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Banking in India Explained

Service your needs through the banking institutions

Confused with the choice of a banking institution for your business? Right kind of funding is important for the health of any business. In other words, funding at the appropriate time gives more freedom for creativity and innovation. A well-funded business has more leverage for expansion and growth.

In India, we have a number of banks catering to different customers. Also, we have a mix of public and private sector banks servicing a variety of needs.


banking in india


In the course of this blog, I will walk you through the different types of banking institutions in India.



Scheduled banks are included in the second schedule of RBI Act,1934. By being a scheduled bank, one acquires membership of the clearinghouse. Also, the banks can get loans from RBI at the bank rate. Any bank with a capital of more than 5 lakh qualifies as a scheduled bank. Further, scheduled banks keep a cash reserve ratio with the RBI.


Non-scheduled banks are not part of the second schedule of RBI Act,1934. The capital requirement of a non-scheduled bank is less than 5 lakhs. Non-scheduled banks are not members of the clearinghouse. Also, they do not have access to loans from RBI at the bank rate. Unlike scheduled banks, non-scheduled banks do not keep a cash reserve ratio with the RBI.

Non-scheduled banks are also called as local area banks in India. Coastal Local Area Bank Ltd, Capital Local Area Bank Ltd, Krishna Bhima Samruddhi Local Area Bank Ltd, Subhadra Local Area Bank Ltd are some of the examples.



A commercial bank provides banking services with a profit motive. They ensure adequate credit creation and stability in a nation’s economy.

  • PUBLIC SECTOR BANKS: Public sector banks have the government as the major shareholder(more than 50%). Over 75% of the banking sector business comes under the purview of the Public sector banks. There are 12 major PSBs in India such as SBI, Bank of India, Bank of Baroda, Central Bank of India, etc. On the whole, there are 27 PSBs in India.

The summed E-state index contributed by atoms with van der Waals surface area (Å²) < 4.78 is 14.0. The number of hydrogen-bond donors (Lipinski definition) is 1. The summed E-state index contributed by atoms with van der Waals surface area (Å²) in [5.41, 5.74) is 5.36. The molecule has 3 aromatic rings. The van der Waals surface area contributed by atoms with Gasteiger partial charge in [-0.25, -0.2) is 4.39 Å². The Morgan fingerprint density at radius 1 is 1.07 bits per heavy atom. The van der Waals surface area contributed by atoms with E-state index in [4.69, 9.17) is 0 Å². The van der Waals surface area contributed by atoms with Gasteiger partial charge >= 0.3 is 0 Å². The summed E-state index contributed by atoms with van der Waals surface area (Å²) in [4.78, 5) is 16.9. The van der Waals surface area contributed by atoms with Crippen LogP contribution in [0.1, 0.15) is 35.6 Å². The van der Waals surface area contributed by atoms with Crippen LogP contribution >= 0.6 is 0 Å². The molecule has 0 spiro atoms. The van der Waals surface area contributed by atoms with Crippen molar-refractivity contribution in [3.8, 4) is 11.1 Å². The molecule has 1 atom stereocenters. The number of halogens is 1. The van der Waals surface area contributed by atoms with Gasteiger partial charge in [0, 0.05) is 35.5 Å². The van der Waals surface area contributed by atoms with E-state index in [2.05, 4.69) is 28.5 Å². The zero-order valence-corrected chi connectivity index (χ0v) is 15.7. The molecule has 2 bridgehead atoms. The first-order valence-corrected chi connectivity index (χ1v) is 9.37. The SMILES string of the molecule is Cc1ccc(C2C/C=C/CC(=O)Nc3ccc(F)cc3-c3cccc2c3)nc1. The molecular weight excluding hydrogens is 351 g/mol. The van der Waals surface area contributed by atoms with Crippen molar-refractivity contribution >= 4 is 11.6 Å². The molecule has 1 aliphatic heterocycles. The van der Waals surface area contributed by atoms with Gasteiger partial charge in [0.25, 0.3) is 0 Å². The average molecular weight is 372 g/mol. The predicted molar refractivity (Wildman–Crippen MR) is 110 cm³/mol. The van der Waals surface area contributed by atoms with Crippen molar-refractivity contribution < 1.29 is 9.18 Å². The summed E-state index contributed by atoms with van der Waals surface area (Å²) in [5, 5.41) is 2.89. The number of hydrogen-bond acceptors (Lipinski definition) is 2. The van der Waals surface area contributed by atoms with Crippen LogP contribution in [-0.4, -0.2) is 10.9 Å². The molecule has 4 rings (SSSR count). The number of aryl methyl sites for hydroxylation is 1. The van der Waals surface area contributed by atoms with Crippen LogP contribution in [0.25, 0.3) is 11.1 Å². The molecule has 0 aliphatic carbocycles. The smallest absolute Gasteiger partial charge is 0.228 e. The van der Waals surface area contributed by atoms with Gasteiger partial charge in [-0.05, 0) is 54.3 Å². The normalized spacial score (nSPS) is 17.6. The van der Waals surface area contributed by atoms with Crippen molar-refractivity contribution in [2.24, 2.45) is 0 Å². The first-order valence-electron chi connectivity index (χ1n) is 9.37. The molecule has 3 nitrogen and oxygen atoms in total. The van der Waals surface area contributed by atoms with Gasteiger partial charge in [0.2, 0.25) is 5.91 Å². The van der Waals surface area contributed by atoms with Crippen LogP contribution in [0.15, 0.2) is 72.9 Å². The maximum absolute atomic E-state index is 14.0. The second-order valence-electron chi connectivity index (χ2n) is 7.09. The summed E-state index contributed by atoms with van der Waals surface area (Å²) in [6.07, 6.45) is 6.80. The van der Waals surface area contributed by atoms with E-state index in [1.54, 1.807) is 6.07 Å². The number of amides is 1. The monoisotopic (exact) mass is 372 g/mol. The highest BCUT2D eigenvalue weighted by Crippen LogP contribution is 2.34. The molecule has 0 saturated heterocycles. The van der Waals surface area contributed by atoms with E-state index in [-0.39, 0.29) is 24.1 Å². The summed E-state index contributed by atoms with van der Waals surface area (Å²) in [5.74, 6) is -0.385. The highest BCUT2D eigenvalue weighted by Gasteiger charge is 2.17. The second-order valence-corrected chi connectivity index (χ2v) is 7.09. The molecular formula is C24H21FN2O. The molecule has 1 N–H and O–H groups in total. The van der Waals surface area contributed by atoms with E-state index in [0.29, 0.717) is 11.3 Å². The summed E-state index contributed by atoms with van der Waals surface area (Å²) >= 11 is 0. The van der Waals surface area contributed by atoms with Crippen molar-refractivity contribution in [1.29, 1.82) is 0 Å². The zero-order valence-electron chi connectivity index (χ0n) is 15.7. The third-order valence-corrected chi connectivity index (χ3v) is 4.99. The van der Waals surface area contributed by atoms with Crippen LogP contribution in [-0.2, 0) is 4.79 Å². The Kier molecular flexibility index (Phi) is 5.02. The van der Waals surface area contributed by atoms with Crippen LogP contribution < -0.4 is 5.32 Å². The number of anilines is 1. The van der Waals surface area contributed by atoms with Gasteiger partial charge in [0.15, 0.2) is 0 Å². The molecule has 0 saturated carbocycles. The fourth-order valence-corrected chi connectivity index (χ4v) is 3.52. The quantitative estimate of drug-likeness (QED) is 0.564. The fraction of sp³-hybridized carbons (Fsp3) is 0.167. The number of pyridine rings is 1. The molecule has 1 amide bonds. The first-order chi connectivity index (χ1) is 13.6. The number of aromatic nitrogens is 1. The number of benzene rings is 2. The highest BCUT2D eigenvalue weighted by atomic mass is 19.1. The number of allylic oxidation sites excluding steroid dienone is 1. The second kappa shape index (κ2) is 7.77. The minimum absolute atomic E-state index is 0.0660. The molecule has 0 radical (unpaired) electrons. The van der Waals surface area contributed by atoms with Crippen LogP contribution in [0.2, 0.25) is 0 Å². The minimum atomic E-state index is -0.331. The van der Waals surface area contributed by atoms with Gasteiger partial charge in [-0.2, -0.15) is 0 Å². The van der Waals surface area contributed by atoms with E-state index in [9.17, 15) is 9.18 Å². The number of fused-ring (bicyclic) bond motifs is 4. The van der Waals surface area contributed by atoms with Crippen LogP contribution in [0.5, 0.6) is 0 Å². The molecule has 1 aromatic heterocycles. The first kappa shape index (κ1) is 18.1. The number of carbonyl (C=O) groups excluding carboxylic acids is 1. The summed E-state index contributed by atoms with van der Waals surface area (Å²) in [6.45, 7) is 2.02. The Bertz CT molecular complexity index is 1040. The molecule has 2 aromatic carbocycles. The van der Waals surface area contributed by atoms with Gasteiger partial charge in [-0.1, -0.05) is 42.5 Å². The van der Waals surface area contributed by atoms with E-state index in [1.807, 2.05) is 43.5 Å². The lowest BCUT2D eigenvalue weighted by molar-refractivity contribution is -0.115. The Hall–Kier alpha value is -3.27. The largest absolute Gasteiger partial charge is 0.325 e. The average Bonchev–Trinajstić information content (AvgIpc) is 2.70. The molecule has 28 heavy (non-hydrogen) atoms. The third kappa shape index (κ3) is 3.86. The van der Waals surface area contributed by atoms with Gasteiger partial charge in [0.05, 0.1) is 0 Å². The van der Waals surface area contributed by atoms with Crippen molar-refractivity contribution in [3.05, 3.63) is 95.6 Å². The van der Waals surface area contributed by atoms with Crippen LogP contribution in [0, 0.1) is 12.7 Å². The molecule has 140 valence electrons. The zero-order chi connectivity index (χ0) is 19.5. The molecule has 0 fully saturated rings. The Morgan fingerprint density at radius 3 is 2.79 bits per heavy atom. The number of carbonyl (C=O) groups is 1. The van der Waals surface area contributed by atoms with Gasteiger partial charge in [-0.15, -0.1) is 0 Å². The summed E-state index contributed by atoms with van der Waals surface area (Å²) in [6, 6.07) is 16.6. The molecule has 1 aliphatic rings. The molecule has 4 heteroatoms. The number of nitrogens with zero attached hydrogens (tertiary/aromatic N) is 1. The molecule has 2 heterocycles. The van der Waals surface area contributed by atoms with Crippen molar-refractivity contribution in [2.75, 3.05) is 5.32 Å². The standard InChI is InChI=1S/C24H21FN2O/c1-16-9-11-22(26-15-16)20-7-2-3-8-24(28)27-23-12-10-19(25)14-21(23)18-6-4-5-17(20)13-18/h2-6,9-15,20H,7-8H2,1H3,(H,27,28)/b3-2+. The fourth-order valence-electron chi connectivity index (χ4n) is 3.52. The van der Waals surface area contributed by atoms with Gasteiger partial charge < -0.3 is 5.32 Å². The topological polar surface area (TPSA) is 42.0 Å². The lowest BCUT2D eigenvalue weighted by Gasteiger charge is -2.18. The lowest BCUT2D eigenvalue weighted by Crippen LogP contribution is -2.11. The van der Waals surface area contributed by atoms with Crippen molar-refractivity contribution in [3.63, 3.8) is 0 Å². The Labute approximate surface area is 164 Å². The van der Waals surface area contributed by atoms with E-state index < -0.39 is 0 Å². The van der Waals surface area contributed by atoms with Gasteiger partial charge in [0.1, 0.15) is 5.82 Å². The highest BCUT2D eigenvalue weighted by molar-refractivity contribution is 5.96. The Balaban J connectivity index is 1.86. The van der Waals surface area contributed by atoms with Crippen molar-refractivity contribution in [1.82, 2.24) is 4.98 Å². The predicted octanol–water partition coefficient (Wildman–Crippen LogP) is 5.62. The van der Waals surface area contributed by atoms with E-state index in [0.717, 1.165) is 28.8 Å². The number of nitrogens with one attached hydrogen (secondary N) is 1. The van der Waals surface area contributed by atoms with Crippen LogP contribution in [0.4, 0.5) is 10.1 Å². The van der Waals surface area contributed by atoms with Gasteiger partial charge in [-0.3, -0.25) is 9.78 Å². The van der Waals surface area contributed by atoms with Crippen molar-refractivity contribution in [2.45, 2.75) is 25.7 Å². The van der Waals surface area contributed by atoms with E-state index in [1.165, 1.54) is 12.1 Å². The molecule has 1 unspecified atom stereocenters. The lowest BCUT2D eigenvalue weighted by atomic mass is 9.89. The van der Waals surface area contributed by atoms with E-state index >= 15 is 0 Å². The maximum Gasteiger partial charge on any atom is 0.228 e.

• PRIVATE SECTOR BANKS: In private sector banks, non-government entities form the major shareholders. There are 22 private sector banks in India. Private sector banks provide a slightly less interest rate as compared to PSBs. Similarly, Private sector banks constitute over 15% market share in the country. Some major private sector banks in India are ICICI, HDFC, Axis, IDFC, etc.
  • FOREIGN BANKS: Foreign banks cater to the jurisdictional laws of both the parent and destination country. 1% of branch network in India constitutes foreign banks. Also, foreign banks have a Priority Sector Lending of 40% and a minimum capital requirement of 5 billion.
  • REGIONAL RURAL BANKS: Regional Rural Banks caters to the funding needs of the rural communities in India. It draws its operating and functional powers from the Regional Rural Banks Act, 1976. In addition, RRBs also cater to payments in government schemes like MGNNEGA and government pension programs. RRB has a joint shareholding of Central government(50%), State government(15%) and Sponsor Bank(35%).
  • PAYMENT BANKS: It is a new category of banks with limited functionality of a bank. For example, payments banks do not issue loans. The deposit limit is 1 lakh per customer maximum. Further, payments banks have a minimum capital of 100 crores.
  • SMALL FINANCE BANKS: Small finance banks service the needs of the small and marginal entities like small farmers, traders, businesses, etc. Small finance bank has 100 crores paid-up capital and a priority sector lending of 75%. Further, they do not lend to big corporates or groups.


Cooperative banks function on the basis of cooperative principles. The ownership of cooperative banks lies with the customers. In India, cooperative bank categorization takes place on the basis of Short term and Long term lending options. Short term lending takes the form of Primary Agricultural Cooperative Societies (PACCS) at the village level, District Central Cooperative Banks at the District level and State Cooperative Bank at the State level. The long term lending is a two-tier structure with Primary Agriculture and Rural Development Banks (PARDBs) at the village level and State Agriculture and Rural Development Banks.

  • URBAN COOPERATIVE BANKS: Urban cooperative banks finances the needs of urban areas, registered under the cooperative societies act. They largely cater to small businesses in urban areas like small traders, low and middle-income groups, etc. UCB regulation happens via both the State Government and the Central bank. State government laws cater to the UCB’s administration while the central bank laws apply in case of regulation.
  • RURAL COOPERATIVE BANKS: Rural cooperative banks finances the needs of rural areas. It caters to agriculture, livestock, rural employment sector, etc.

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